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Year : 2018  |  Volume : 18  |  Issue : 3  |  Page : 226-230

Comparative study to evaluate bone loss during osteotomy using standard drill, bone trephine, and alveolar expanders for implant placement

Department of Implantology, Peoples University, Bhopal, Madhya Pradesh, India

Correspondence Address:
Dr. Sunil Kumar Mishra
Department of Maxillofacial Prosthodontics and Implantology, Peoples College of Dental Sciences and Research Centre, Bhopal - 462 037, Madhya Pradesh
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Source of Support: None, Conflict of Interest: None

DOI: 10.4103/jips.jips_310_17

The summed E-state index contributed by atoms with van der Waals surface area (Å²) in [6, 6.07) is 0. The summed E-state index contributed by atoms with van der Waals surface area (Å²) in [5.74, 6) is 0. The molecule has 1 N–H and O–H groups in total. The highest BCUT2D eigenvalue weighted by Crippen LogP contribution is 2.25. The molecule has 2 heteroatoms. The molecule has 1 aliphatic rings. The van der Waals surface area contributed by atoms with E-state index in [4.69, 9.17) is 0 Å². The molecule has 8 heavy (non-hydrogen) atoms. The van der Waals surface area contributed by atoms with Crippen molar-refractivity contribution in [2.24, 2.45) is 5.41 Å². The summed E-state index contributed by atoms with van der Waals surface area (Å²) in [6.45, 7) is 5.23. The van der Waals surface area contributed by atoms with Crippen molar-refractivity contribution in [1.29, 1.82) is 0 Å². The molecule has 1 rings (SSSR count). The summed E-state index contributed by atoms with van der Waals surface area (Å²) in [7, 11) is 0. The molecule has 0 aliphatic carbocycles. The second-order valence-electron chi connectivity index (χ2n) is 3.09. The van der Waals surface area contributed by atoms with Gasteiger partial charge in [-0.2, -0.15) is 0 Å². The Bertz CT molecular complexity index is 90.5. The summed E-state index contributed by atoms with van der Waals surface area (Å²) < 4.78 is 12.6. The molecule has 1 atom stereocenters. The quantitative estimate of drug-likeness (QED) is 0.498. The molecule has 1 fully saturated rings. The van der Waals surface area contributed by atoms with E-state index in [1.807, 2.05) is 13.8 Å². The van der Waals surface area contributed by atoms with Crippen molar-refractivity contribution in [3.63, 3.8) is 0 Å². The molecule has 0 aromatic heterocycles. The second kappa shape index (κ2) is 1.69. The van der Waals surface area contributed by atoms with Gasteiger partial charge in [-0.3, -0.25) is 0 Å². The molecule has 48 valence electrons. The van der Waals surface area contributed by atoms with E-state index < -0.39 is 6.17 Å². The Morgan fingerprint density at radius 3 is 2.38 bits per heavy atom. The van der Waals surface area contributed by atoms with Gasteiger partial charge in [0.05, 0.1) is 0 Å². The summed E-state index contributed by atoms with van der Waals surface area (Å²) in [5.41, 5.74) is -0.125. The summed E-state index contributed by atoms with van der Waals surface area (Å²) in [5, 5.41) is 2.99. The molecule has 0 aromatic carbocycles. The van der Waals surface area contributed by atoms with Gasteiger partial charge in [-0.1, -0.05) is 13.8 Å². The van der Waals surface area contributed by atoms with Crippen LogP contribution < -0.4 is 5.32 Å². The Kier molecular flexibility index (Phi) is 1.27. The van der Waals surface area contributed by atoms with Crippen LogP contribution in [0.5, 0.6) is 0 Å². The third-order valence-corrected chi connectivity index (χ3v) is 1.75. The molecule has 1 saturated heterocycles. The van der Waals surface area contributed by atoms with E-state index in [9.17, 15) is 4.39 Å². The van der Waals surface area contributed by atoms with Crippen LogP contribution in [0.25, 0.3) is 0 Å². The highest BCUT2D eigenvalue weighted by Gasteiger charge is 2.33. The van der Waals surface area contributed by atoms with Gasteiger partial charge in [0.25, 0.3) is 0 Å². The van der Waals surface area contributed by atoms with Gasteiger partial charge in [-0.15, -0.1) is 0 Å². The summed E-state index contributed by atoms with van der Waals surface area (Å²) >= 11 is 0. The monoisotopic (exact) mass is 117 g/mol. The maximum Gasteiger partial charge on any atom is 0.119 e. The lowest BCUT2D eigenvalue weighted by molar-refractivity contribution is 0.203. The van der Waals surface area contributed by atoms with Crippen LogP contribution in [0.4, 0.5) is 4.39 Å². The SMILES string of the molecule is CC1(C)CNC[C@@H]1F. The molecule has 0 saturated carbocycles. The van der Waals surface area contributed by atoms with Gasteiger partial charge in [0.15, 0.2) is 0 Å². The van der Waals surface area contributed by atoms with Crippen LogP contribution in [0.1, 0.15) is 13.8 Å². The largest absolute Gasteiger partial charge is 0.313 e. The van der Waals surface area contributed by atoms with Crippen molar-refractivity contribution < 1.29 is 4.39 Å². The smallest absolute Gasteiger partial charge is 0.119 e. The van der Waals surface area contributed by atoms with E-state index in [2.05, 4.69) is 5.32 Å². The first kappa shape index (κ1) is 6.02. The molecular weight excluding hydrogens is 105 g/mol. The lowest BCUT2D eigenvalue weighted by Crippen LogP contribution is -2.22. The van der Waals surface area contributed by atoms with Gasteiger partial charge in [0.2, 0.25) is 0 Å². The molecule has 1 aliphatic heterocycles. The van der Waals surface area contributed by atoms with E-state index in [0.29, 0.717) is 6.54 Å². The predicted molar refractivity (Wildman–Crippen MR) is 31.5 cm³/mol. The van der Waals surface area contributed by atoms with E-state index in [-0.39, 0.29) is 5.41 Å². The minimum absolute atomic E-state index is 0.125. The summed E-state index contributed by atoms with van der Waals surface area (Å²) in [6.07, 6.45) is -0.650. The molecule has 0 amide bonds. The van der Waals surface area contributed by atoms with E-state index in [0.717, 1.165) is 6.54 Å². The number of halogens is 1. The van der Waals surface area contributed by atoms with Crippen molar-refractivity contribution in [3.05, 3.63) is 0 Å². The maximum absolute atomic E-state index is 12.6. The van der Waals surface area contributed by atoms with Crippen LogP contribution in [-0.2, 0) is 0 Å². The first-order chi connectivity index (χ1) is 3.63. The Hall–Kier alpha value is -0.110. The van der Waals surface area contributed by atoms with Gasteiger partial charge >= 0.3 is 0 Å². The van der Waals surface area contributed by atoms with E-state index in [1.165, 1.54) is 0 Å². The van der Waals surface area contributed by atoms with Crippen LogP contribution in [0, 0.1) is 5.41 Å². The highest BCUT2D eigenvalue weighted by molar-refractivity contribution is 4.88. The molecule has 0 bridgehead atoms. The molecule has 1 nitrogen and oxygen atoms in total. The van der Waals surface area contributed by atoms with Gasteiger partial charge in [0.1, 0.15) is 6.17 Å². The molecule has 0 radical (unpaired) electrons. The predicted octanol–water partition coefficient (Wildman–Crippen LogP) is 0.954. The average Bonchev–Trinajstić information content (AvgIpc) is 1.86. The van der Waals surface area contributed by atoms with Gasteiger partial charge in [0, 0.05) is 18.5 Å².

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Statement of Problem: Various osteotomy modalities seem to have an impact on the primary and secondary stability of the dental implant. The available literature lacks the comparison of various available osteotomy modalities used for the dental implant placement and its effects on the initial surgical bone removal. Purpose: The purpose of this study is to compare and evaluate the osteotomy sites created using standard drill, bone trephine, and alveolar expanders for dental implant surgery. Materials and Methods: The study was done on ten goat hemimandibles. Three osteotomy sites were prepared at the inferior border of the mandible using standard drill, trephine, and alveolar expander in each hemimandibles and the sites were subjected to cone-beam computed tomography (CBCT). The CBCT images obtained were compared for the amount of cortical bone and bone marrow loss at osteotomy sites in different techniques. Results: The mean and standard deviation of loss of cortical bone with standard drills, trephines, and alveolar expanders was 3.62 ± 4.216 × 10−2, 3.6 ± 4.681 × 10−16 and 3.15 ± 7.071 × 10−2. At the middle-third region, the loss of marrow bone was 3.38 ± 7.88 × 10−2, 2.15 ± 8.498 × 10−2 and 0.03 ± 9.487 × 10−2, and at lower third region, it was 2.3 ± 4.714 × 10−2, 0.02 ± 6.325 × 10−2, and 0.0, respectively. Conclusion: CBCT images showed minimum bone loss with the use of alveolar expander which may be due to the lateral bone condensation rather the removal of the marrow. Trephine showed less marrow removal in comparison to the standard drill used for dental implant surgery.

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